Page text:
During the 2011-2012 controversy over Wisconsin's Act 10, the establishment press, led by the Associated Press, clearly took sides against Badger State Republican Governor Scott Walker and the GOP-led legislature. No one was more blatantly biased than the AP's Scott Bauer, who repeatedly insisted in 2011 and 2012 that the law "strip(s) most public employees of their union right to collectively bargain." It does not. While Act 10 sharply limits the scope of what can be negotiated, it does not eliminate unions' right to exist, or to negotiate.
Walker will be releasing a new book, "Unintimidated: A Governor's Story and a Nation's Challenge," in November. Given the sustained national attention Act 10 received, the utlimately failed recall movement it inspired, and Walker's possible interest in seeking the nation's presidency in 2016, it's reasonable to believe that the AP would have wanted to carry Bauer's Monday morning review of the book as a national story. But thus far, it has not. I believe it's because Bauer comes across as a fundamentally dishonest and embarrassingly partisan sore loser.
One of the media’s recent race-baiting memes is to claim that voter ID laws are being proposed by Republicans to suppress minority votes.
MSNBC’s Chris Matthews is in lockstep with this falsehood, and claimed without producing any evidence on Tuesday’s Hardball that conservative talk show host Laura Ingraham was wrong when she recently said such laws were nondiscriminatory (video follows with transcript and commentary):
Has Glenn Thrush at the Politico thrown up the white flag on Democrats regaining control of the House until 2022, the first election cycle after the next wave of congressional and statehouse redistricting? If so, he clearly underestimates Republicans' ability to snatch defeat from the jaws of victory, but I digress.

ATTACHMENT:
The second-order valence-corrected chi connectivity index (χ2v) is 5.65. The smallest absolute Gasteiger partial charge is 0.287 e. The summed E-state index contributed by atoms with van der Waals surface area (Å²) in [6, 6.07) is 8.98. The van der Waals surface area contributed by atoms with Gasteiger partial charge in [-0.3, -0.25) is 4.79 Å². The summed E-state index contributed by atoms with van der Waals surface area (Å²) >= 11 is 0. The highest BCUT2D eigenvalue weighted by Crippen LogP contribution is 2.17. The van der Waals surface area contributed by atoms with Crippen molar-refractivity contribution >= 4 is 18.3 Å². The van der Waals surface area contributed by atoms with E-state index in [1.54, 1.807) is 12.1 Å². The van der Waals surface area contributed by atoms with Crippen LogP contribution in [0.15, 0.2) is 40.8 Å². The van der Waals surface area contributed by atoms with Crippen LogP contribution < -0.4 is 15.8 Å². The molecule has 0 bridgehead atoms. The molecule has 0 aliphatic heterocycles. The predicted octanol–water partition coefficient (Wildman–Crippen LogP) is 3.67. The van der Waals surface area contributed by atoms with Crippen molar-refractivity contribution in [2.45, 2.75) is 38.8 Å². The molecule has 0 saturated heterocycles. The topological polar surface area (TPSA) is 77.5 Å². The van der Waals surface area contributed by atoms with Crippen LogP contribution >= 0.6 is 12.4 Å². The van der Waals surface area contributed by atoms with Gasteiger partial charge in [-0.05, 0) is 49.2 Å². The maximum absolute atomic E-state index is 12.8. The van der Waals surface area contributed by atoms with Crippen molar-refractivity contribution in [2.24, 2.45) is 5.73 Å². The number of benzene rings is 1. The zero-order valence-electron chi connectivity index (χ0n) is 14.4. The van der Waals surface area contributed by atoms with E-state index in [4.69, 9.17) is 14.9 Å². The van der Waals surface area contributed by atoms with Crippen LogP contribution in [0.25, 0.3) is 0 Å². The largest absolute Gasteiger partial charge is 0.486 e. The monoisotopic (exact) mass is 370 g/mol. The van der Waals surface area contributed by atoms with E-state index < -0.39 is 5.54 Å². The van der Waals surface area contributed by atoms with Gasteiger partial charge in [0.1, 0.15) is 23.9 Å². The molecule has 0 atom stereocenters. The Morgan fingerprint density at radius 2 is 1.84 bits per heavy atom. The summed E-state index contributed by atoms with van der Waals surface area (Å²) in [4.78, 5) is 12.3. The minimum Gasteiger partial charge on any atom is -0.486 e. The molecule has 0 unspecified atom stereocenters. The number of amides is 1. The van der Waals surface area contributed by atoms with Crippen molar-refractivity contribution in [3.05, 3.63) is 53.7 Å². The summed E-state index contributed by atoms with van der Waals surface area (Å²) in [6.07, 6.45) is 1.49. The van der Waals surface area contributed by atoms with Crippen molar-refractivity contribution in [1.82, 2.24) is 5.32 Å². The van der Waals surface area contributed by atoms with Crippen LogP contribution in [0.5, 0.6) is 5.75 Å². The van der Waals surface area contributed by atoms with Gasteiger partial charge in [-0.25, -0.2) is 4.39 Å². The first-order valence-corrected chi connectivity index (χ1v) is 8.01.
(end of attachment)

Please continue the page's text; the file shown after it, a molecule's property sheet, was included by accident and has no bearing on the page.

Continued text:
It would appear that Thrush has thrust himself into the throes of despair, based on the bolded sentence seen after the jump from his Friday report on how 2010 losses of control of the U.S. House and especially control of so many statehouses and state legislatures "still haunt" Dear Leader Barack Obama:
You can't swing a dead cat these days without hitting some liberal media member cautioning the Republicans to not "overplay their hand" concerning the various scandals now plaguing the White House.
Do you remember the press being concerned that the Democrats would overplay 2006's "Republican Culture of Corruption" or last year's "Republican War on Women?"
Ohioans can give thanks this week for at least one thing: Former Democratic Governor Ted Strickland has announced that won't be challenging incumbent John Kasich in 2014. During 2008 and 2009, Strickland's second and third years in office, the Buckeye State lost 420,000 jobs and saw its unemployment rate zoom from 5.7 percent to 10.6 percent, performances which were worse than nearly every other state in the union. In his final two years, the state ran billions in deficits which the rest of America covered by providing at least $4.8 billion in "direct relief" stimulus fuding. As he left office, Ohio faced an estimated $8 billion budget deficit and credit agencies downgraded its credit rating.
None of these facts about Ted Strickland's record got into Alexander Burns's Tuesday coverage of Strickland's decision at the Politico. Instead, readers were treated to a narrative which made Strickland's fundamentally deceptive attempt to keep his job in the 2010 election seem almost heroic (bolds are mine throughout this post):